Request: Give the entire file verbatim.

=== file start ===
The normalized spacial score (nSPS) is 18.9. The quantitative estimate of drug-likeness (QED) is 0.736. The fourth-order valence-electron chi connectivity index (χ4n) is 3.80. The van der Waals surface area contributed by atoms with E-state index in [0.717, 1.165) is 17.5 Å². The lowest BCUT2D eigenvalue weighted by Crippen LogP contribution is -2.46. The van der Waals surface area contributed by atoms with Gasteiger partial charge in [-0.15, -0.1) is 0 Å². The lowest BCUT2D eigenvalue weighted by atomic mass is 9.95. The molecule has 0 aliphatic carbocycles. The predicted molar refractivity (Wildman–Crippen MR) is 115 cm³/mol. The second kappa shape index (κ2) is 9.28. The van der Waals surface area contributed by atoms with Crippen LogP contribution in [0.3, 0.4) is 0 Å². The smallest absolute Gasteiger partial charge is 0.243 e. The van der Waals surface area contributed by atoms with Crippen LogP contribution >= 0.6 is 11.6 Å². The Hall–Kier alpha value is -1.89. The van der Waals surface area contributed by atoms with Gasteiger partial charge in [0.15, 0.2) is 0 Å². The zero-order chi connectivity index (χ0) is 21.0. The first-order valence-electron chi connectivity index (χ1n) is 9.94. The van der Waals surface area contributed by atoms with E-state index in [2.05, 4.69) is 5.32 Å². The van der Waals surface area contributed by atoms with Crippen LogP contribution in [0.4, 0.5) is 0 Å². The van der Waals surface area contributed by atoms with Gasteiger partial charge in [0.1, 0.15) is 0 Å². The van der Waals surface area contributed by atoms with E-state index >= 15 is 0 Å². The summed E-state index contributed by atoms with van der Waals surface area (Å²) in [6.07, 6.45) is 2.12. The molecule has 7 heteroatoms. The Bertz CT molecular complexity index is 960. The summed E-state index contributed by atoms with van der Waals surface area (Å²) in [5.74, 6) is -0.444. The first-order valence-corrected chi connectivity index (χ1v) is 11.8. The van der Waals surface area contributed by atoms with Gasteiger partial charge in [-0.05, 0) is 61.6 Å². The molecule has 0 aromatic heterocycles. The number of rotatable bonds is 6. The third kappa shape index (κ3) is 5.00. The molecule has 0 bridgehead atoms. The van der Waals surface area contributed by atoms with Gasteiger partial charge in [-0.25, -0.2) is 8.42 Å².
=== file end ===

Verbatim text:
The normalized spacial score (nSPS) is 18.9. The quantitative estimate of drug-likeness (QED) is 0.736. The fourth-order valence-electron chi connectivity index (χ4n) is 3.80. The van der Waals surface area contributed by atoms with E-state index in [0.717, 1.165) is 17.5 Å². The lowest BCUT2D eigenvalue weighted by Crippen LogP contribution is -2.46. The van der Waals surface area contributed by atoms with Gasteiger partial charge in [-0.15, -0.1) is 0 Å². The lowest BCUT2D eigenvalue weighted by atomic mass is 9.95. The molecule has 0 aliphatic carbocycles. The predicted molar refractivity (Wildman–Crippen MR) is 115 cm³/mol. The second kappa shape index (κ2) is 9.28. The van der Waals surface area contributed by atoms with Crippen LogP contribution in [0.3, 0.4) is 0 Å². The smallest absolute Gasteiger partial charge is 0.243 e. The van der Waals surface area contributed by atoms with Crippen LogP contribution >= 0.6 is 11.6 Å². The Hall–Kier alpha value is -1.89. The van der Waals surface area contributed by atoms with Gasteiger partial charge in [0.15, 0.2) is 0 Å². The zero-order chi connectivity index (χ0) is 21.0. The first-order valence-electron chi connectivity index (χ1n) is 9.94. The van der Waals surface area contributed by atoms with E-state index in [2.05, 4.69) is 5.32 Å². The van der Waals surface area contributed by atoms with Crippen LogP contribution in [0.4, 0.5) is 0 Å². The van der Waals surface area contributed by atoms with Gasteiger partial charge in [0.1, 0.15) is 0 Å². The van der Waals surface area contributed by atoms with E-state index >= 15 is 0 Å². The summed E-state index contributed by atoms with van der Waals surface area (Å²) in [6.07, 6.45) is 2.12. The molecule has 7 heteroatoms. The Bertz CT molecular complexity index is 960. The summed E-state index contributed by atoms with van der Waals surface area (Å²) in [5.74, 6) is -0.444. The first-order valence-corrected chi connectivity index (χ1v) is 11.8. The van der Waals surface area contributed by atoms with Gasteiger partial charge in [-0.05, 0) is 61.6 Å². The molecule has 0 aromatic heterocycles. The number of rotatable bonds is 6. The third kappa shape index (κ3) is 5.00. The molecule has 0 bridgehead atoms. The van der Waals surface area contributed by atoms with Gasteiger partial charge in [-0.25, -0.2) is 8.42 Å².